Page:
Collins to work toward increasing visitation to Arkansas by groups and promoting the state's appeal
You’ve gotta love Anthony Hopkins. Pushing 70, he’s still able to put all the up-and-coming pretenders to the freak-throne of Hannibal Lecter to shame. Even though there’s no census-taker eating (with fava beans or otherwise) in Hopkins’ new film “Fracture,” the aging master still manages to let his creep flag fly.
Here, Hopkins plays Ted Crawford, a self-absorbed, self-made multi-millionaire. The founder and CEO of a California aeronautics company, Crawford’s hobbies are building intricate and artful marble contraptions, and plotting the murder of his wife, Jennifer (Embeth Davidtz). It seems that in Crawford’s frequent absence on business, Jennifer has started a no-strings-attached affair with another man.
After some preliminary sniffing around that won’t make any sense until later, Crawford comes home and shoots his wife in the head. After that, he burns his clothes, washes his hands, and patiently waits for the cops, gun in hand. When police arrive, Crawford makes a full confession to the crime — one that he later backs up with a signed confession at the station house. Meanwhile, his stricken wife lies comatose.
With Crawford locked up, enter Los Angeles Assistant D.A. Willy Beachum (Ryan Gosling, fresh from his star-making turn in “Half Nelson”). A hardscrabble Okie who clawed and finagled his way to the coveted title of the most winning assistant D.A. in the of the L.A. district attorney’s office, Beachum oozes oil and arrogance. That pays off when he is offered his dream job: a million-dollar-a-year position with an equally oily, high-powered corporate law firm. Before he can trade in his D.A. position for a spot with the beautiful people, however, Beachum is assigned one last, in-the-bag case: landing an attempted-murder conviction against Ted Crawford.
While I won’t spoil the twists and turns that follow, it soon becomes apparent to all involved that Crawford’s case isn’t nearly as cut and dried as it seems. With his new job suddenly hanging on the outcome of the case, Beachum has to match wits with the diabolical Crawford, who is clearly thinking 10 steps ahead of the game.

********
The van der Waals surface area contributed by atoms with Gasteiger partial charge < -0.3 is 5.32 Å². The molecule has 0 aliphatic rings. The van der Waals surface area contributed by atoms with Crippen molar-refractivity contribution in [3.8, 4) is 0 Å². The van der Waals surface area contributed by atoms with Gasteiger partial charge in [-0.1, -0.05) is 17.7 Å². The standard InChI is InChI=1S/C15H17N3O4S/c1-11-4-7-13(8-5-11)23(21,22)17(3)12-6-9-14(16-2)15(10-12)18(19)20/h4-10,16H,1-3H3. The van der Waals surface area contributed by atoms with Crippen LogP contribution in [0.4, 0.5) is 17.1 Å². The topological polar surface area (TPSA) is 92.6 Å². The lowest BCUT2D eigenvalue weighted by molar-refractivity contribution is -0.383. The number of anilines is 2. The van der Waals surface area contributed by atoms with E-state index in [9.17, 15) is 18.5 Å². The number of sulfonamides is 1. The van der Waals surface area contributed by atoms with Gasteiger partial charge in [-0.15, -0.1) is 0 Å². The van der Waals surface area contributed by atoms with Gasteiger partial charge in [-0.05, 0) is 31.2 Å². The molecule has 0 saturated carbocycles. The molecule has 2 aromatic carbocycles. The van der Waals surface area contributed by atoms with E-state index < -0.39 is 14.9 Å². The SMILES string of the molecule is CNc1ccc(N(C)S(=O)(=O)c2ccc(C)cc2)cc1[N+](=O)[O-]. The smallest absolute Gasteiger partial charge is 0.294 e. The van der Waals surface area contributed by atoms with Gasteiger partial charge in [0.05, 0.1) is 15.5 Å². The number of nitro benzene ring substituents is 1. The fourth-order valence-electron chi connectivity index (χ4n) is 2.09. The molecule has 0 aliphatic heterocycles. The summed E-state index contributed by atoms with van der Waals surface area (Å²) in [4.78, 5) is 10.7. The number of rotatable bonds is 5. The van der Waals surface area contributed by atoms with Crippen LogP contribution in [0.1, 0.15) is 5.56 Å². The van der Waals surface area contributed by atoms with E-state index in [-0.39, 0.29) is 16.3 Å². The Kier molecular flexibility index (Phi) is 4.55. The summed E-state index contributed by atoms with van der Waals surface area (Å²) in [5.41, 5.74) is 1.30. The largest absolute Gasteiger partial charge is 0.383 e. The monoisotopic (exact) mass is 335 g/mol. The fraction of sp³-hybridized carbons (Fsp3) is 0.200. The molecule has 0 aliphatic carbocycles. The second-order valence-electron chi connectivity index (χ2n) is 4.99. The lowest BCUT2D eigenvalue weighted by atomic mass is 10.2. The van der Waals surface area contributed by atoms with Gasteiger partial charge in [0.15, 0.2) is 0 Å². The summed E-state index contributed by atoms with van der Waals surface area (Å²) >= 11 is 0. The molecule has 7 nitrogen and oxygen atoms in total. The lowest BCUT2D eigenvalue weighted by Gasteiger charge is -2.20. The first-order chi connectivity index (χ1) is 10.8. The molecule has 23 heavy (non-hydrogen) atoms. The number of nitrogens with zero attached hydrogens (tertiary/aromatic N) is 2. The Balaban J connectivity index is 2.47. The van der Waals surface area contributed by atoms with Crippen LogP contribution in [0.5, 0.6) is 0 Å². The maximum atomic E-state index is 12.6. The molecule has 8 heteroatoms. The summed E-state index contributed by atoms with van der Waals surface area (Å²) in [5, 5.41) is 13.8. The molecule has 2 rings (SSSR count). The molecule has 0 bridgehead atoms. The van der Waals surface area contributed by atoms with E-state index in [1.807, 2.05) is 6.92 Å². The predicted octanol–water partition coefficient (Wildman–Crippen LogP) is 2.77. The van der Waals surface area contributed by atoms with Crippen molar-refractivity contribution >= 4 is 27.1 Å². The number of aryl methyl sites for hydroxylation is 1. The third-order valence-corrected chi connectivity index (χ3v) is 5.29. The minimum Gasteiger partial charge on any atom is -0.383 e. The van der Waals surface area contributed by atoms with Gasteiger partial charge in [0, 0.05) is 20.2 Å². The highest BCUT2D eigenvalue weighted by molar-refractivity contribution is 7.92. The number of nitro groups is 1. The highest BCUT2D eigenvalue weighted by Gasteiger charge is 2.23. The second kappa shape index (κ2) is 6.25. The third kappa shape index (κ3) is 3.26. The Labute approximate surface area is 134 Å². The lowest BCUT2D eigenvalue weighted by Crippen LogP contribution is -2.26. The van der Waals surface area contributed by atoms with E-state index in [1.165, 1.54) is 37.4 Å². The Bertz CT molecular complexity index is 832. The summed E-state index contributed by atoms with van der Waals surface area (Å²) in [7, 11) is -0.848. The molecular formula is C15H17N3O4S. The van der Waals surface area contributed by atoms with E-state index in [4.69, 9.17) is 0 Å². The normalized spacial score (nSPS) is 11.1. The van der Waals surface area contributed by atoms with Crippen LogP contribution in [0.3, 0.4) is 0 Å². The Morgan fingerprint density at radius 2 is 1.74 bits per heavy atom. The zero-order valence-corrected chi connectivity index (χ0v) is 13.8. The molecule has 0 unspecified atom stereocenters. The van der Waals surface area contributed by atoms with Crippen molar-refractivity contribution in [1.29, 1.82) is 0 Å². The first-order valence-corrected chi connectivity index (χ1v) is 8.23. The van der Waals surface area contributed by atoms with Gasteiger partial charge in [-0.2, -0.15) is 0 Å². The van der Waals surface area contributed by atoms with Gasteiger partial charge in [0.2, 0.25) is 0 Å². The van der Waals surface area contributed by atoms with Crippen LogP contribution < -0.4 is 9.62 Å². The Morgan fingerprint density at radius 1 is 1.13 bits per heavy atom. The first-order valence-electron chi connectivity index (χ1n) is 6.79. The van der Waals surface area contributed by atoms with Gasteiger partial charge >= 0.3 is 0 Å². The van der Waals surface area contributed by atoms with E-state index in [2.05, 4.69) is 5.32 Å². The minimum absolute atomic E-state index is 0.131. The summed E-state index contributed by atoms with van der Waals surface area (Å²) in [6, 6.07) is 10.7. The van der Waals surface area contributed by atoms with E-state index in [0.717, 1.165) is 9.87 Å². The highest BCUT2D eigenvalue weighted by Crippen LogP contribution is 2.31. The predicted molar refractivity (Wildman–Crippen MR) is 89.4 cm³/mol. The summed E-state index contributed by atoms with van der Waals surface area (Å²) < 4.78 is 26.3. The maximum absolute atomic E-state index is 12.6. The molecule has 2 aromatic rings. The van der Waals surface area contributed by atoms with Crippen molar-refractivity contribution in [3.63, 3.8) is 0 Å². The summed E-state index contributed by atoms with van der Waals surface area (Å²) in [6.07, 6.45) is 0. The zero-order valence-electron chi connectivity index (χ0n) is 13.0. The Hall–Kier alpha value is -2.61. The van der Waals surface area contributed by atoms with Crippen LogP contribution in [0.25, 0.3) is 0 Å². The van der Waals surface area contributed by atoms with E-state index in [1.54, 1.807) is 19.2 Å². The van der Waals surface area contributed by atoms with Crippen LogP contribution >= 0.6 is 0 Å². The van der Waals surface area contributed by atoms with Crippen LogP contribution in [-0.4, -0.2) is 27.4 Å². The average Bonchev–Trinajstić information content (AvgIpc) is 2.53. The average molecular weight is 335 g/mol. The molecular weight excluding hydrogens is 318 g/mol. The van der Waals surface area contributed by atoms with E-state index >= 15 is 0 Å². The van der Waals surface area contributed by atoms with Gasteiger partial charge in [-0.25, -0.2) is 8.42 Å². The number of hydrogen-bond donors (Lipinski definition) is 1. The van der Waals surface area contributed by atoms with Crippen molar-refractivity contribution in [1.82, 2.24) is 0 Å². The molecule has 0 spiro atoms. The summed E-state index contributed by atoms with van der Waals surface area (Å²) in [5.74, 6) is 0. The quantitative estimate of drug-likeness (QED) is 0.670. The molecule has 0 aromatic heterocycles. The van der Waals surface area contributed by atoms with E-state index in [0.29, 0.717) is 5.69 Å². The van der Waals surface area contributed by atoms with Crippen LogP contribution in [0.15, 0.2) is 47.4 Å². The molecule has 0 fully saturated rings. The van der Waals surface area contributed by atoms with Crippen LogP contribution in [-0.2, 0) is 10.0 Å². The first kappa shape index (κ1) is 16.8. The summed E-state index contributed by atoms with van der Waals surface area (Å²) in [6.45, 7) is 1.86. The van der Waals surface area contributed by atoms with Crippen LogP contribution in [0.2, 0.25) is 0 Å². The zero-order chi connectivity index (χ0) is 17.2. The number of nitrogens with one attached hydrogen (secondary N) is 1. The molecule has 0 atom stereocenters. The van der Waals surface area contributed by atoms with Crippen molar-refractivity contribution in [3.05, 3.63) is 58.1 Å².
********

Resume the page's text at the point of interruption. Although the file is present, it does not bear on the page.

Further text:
The ending of “Fracture” would probably make a real-life D.A. belly-laugh until tears came to his or her eyes (the trial occurs right after the murder), and the plot is full of hidden holes — those “way homers” that you probably won’t recognize as such until you’re on your way home from the theater. While you’re watching it, however, fully invested in the characters and too distracted to start thinking about the little things, it’s a tense and interesting thriller.
It is a credit to Gosling’s and Hopkins’ skill that you really don’t have time to think about the plot holes. Hopkins isn’t great here in the role of a “geezer fatale,” but his back and forth with Gosling (especially before Beachum realizes what he’s up against) just might be. Backed by a solid cast (including “Good Night, and Good Luck” Oscar-nominee David Strathairn as Beachum’s D.A. boss), they make for great on-screen adversaries, with some of their scenes almost contentious enough to throw blue sparks.
“Fracture” turns out to be a lot better than most courtroom drama movie of recent years. As long as you can suspend your disbelief for a few hours (this means you, person with a law degree), Hopkins and Gosling will provide a good time.